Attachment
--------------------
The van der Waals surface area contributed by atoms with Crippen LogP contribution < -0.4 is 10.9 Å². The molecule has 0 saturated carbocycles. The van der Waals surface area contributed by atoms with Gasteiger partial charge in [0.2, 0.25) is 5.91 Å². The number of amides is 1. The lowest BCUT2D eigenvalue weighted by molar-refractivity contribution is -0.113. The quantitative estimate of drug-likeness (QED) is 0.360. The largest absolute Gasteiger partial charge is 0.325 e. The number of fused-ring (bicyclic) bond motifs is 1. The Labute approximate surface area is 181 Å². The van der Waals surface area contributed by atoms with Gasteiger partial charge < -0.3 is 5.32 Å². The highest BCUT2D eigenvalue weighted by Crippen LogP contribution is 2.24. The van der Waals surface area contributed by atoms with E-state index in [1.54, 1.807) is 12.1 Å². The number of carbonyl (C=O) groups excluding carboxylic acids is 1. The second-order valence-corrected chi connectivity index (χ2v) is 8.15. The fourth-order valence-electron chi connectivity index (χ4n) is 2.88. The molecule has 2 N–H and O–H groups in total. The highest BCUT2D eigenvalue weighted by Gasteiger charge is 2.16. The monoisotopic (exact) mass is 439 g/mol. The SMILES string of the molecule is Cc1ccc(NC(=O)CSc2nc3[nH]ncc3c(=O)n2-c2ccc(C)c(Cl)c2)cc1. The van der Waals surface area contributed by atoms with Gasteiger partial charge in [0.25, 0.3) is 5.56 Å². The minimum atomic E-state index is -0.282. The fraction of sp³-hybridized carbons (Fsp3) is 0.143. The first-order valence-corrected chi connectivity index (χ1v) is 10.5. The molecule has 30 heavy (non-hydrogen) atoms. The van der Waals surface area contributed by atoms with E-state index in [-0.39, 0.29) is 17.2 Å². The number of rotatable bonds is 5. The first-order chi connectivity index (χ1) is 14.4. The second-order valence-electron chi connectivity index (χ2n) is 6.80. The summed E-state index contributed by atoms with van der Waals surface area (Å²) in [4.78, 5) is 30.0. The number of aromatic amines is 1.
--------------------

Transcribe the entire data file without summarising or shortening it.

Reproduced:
The van der Waals surface area contributed by atoms with Crippen LogP contribution < -0.4 is 10.9 Å². The molecule has 0 saturated carbocycles. The van der Waals surface area contributed by atoms with Gasteiger partial charge in [0.2, 0.25) is 5.91 Å². The number of amides is 1. The lowest BCUT2D eigenvalue weighted by molar-refractivity contribution is -0.113. The quantitative estimate of drug-likeness (QED) is 0.360. The largest absolute Gasteiger partial charge is 0.325 e. The number of fused-ring (bicyclic) bond motifs is 1. The Labute approximate surface area is 181 Å². The van der Waals surface area contributed by atoms with Gasteiger partial charge < -0.3 is 5.32 Å². The highest BCUT2D eigenvalue weighted by Crippen LogP contribution is 2.24. The van der Waals surface area contributed by atoms with E-state index in [1.54, 1.807) is 12.1 Å². The number of carbonyl (C=O) groups excluding carboxylic acids is 1. The second-order valence-corrected chi connectivity index (χ2v) is 8.15. The fourth-order valence-electron chi connectivity index (χ4n) is 2.88. The molecule has 2 N–H and O–H groups in total. The highest BCUT2D eigenvalue weighted by Gasteiger charge is 2.16. The monoisotopic (exact) mass is 439 g/mol. The SMILES string of the molecule is Cc1ccc(NC(=O)CSc2nc3[nH]ncc3c(=O)n2-c2ccc(C)c(Cl)c2)cc1. The van der Waals surface area contributed by atoms with Gasteiger partial charge in [0.25, 0.3) is 5.56 Å². The minimum atomic E-state index is -0.282. The fraction of sp³-hybridized carbons (Fsp3) is 0.143. The first-order valence-corrected chi connectivity index (χ1v) is 10.5. The molecule has 30 heavy (non-hydrogen) atoms. The van der Waals surface area contributed by atoms with E-state index in [-0.39, 0.29) is 17.2 Å². The number of rotatable bonds is 5. The first-order chi connectivity index (χ1) is 14.4. The second-order valence-electron chi connectivity index (χ2n) is 6.80. The summed E-state index contributed by atoms with van der Waals surface area (Å²) in [4.78, 5) is 30.0. The number of aromatic amines is 1.